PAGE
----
Ocean acidification affects both the predator and prey to alter interactions between the oyster Crassostrea gigas (Thunberg, 1793) and the whelk Tenguella marginalba (Blainville, 1832)
As the oceans acidify, marine invertebrates will experience physiological and behavioural changes that may alter how predators interact with their prey. This study assessed whether ocean acidification alters the predatory whelk Tenguella marginalba, their prey, the Pacific oyster, Crassostrea gigas, and their interactions. Oysters and whelks were exposed separately to ambient or elevated pCO2 for 6 weeks, after which, a reciprocal cross design was used to expose oysters and whelks together to ambient and elevated pCO2. Both T. marginalba and C. gigas were measured for growth, shell morphology, shell compression strength and metabolic rate. The rate at which whelks consumed oysters was also measured. We found C. gigas had weaker shells and greater SMR at elevated pCO2, but lowered its SMR when held at ambient pCO2 with T. marginalba. T. marginalba had a greater SMR and consumed more C. gigas when both the predator and prey were held at elevated pCO2. We also tested whether C. gigas responses to predator chemical cues were altered by ocean acidification. C. gigas lowered its metabolic rate in response to predator cues at ambient, but not elevated pCO2. We conclude that elevated pCO2 may increase the energy requirements of predators, as they attempt to maintain homoeostasis. Furthermore, elevated pCO2 may also alter the morphology and increase the visibility of prey. Whether the consequence of this will be a sustained increase in consumption by the predator is less certain as molluscs acclimate and the dynamics of other organisms in marine ecosystems are also altered.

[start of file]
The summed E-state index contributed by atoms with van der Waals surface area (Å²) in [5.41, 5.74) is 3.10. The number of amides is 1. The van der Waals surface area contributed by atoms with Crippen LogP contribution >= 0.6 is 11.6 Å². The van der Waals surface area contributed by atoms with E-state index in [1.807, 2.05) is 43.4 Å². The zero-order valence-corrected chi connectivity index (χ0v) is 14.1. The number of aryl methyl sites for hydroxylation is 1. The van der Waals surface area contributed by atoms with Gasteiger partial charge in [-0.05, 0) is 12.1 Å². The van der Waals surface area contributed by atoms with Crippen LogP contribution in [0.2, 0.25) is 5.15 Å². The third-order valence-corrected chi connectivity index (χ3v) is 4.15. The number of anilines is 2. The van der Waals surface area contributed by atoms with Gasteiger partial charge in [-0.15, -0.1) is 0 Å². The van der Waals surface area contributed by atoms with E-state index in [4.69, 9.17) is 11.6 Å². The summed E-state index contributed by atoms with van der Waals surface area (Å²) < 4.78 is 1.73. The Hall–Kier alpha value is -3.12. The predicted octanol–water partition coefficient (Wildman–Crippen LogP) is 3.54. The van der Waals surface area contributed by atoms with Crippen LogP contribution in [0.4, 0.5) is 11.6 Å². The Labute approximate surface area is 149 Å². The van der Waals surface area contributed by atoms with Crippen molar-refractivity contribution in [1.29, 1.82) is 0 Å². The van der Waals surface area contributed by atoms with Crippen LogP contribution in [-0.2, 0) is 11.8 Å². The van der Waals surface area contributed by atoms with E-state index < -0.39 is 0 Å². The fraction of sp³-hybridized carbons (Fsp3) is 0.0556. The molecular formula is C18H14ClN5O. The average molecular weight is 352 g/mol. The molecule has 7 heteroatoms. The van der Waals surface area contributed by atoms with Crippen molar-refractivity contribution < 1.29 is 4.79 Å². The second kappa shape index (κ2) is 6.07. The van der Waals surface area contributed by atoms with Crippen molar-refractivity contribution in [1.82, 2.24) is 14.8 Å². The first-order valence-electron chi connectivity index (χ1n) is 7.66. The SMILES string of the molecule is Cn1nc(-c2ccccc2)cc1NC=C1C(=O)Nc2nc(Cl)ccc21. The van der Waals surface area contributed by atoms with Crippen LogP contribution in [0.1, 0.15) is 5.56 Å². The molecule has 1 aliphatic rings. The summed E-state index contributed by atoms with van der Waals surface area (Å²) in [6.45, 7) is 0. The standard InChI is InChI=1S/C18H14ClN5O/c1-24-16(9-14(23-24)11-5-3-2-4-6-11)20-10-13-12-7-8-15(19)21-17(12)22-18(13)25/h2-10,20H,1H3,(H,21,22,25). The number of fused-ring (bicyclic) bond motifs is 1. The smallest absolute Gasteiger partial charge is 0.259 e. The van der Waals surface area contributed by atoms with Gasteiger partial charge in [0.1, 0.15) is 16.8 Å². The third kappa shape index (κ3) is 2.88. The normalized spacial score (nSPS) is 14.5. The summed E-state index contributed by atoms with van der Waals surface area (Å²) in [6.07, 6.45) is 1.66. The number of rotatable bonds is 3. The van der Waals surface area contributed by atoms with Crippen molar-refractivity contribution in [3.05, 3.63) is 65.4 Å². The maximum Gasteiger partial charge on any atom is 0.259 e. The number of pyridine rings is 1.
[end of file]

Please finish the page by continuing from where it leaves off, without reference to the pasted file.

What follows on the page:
We wish to acknowledge the support of the New South Wales Department of Primary Industries. We would also like to acknowledge the Institute of Infrastructure and Engineering at Western Sydney University for the provision of mechanical facilities. The authors would like to thank the staff and volunteers at the Port Stephens Fisheries Institute and the School of Science and Health at Western Sydney University, especially Victoria Cole, Stephan O’Connor, Kyle Johnston, Justin Kelly, Brandt Archer, Andrew Parnell, Lyne Foulkes, Linda Westmoreland and the Hawkesbury technical team. We wish to thank the reviewers for their comments which have helped to improve this manuscript. Support for the writing of this manuscript has been provided by the School of Life and Environmental Sciences at the University of Sydney.
JM Wright was supported by an Australian Postgraduate Award and would like to thank Western Sydney University and the University of Sydney for funding this research project.
Compliance with ethical standards
The authors declare they have no competing interests. All animals have been sampled and treated according to the national legislation and all required permissions have been obtained.
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